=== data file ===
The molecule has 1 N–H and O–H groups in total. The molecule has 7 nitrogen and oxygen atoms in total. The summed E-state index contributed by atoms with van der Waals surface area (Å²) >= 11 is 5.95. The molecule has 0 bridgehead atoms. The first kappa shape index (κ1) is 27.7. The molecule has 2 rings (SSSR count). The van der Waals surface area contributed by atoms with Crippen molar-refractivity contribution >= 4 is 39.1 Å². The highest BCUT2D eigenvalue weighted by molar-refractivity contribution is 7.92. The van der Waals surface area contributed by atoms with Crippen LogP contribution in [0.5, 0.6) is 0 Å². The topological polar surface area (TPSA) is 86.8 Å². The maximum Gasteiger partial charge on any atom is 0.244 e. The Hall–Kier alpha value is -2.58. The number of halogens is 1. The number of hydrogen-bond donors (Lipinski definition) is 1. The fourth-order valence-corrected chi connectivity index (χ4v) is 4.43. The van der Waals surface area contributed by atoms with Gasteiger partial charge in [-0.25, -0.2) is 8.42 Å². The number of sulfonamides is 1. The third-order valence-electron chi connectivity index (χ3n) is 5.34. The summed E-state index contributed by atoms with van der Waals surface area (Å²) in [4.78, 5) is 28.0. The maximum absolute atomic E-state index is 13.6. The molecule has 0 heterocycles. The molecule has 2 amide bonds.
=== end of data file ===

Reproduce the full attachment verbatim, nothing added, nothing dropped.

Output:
The molecule has 1 N–H and O–H groups in total. The molecule has 7 nitrogen and oxygen atoms in total. The summed E-state index contributed by atoms with van der Waals surface area (Å²) >= 11 is 5.95. The molecule has 0 bridgehead atoms. The first kappa shape index (κ1) is 27.7. The molecule has 2 rings (SSSR count). The van der Waals surface area contributed by atoms with Crippen molar-refractivity contribution >= 4 is 39.1 Å². The highest BCUT2D eigenvalue weighted by molar-refractivity contribution is 7.92. The van der Waals surface area contributed by atoms with Crippen LogP contribution in [0.5, 0.6) is 0 Å². The topological polar surface area (TPSA) is 86.8 Å². The maximum Gasteiger partial charge on any atom is 0.244 e. The Hall–Kier alpha value is -2.58. The number of halogens is 1. The number of hydrogen-bond donors (Lipinski definition) is 1. The fourth-order valence-corrected chi connectivity index (χ4v) is 4.43. The van der Waals surface area contributed by atoms with Gasteiger partial charge in [-0.25, -0.2) is 8.42 Å². The number of sulfonamides is 1. The third-order valence-electron chi connectivity index (χ3n) is 5.34. The summed E-state index contributed by atoms with van der Waals surface area (Å²) in [4.78, 5) is 28.0. The maximum absolute atomic E-state index is 13.6. The molecule has 0 heterocycles. The molecule has 2 amide bonds.